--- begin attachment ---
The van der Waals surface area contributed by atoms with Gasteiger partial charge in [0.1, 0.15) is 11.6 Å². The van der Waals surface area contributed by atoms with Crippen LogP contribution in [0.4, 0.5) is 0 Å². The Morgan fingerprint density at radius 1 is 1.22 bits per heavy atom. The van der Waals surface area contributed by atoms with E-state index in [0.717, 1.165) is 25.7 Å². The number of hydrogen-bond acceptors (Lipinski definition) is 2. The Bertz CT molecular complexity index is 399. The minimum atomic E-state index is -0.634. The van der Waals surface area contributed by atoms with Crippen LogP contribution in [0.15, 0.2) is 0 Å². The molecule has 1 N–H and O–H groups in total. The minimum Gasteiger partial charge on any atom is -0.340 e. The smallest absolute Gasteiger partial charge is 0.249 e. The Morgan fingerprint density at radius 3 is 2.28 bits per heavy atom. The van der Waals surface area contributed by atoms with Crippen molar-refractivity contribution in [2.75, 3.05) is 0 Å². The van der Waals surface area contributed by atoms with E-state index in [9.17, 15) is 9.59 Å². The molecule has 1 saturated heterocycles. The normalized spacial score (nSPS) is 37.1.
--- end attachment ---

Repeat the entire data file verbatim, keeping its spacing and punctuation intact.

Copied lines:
The van der Waals surface area contributed by atoms with Gasteiger partial charge in [0.1, 0.15) is 11.6 Å². The van der Waals surface area contributed by atoms with Crippen LogP contribution in [0.4, 0.5) is 0 Å². The Morgan fingerprint density at radius 1 is 1.22 bits per heavy atom. The van der Waals surface area contributed by atoms with E-state index in [0.717, 1.165) is 25.7 Å². The number of hydrogen-bond acceptors (Lipinski definition) is 2. The Bertz CT molecular complexity index is 399. The minimum atomic E-state index is -0.634. The van der Waals surface area contributed by atoms with Crippen LogP contribution in [0.15, 0.2) is 0 Å². The molecule has 1 N–H and O–H groups in total. The minimum Gasteiger partial charge on any atom is -0.340 e. The smallest absolute Gasteiger partial charge is 0.249 e. The Morgan fingerprint density at radius 3 is 2.28 bits per heavy atom. The van der Waals surface area contributed by atoms with Crippen molar-refractivity contribution in [2.75, 3.05) is 0 Å². The van der Waals surface area contributed by atoms with E-state index in [9.17, 15) is 9.59 Å². The molecule has 1 saturated heterocycles. The normalized spacial score (nSPS) is 37.1.